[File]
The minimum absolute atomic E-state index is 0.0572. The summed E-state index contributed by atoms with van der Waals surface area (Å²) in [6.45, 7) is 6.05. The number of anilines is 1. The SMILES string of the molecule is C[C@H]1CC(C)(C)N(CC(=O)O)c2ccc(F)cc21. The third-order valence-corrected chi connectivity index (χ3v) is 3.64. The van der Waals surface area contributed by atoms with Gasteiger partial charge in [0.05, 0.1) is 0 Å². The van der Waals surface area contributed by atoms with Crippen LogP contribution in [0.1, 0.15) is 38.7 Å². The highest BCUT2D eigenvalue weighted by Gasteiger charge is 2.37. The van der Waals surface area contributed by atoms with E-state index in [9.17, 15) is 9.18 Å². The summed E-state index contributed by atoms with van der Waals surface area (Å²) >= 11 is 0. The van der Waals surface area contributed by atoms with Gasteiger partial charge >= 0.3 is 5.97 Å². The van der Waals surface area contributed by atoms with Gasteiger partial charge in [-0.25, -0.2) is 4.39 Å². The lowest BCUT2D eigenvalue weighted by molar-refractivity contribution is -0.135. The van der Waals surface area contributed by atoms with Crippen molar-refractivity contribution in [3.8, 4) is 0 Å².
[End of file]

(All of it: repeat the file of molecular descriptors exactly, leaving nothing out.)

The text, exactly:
The minimum absolute atomic E-state index is 0.0572. The summed E-state index contributed by atoms with van der Waals surface area (Å²) in [6.45, 7) is 6.05. The number of anilines is 1. The SMILES string of the molecule is C[C@H]1CC(C)(C)N(CC(=O)O)c2ccc(F)cc21. The third-order valence-corrected chi connectivity index (χ3v) is 3.64. The van der Waals surface area contributed by atoms with Gasteiger partial charge in [0.05, 0.1) is 0 Å². The van der Waals surface area contributed by atoms with Crippen LogP contribution in [0.1, 0.15) is 38.7 Å². The highest BCUT2D eigenvalue weighted by Gasteiger charge is 2.37. The van der Waals surface area contributed by atoms with E-state index in [9.17, 15) is 9.18 Å². The summed E-state index contributed by atoms with van der Waals surface area (Å²) >= 11 is 0. The van der Waals surface area contributed by atoms with Gasteiger partial charge >= 0.3 is 5.97 Å². The van der Waals surface area contributed by atoms with Gasteiger partial charge in [-0.25, -0.2) is 4.39 Å². The lowest BCUT2D eigenvalue weighted by molar-refractivity contribution is -0.135. The van der Waals surface area contributed by atoms with Crippen molar-refractivity contribution in [3.8, 4) is 0 Å².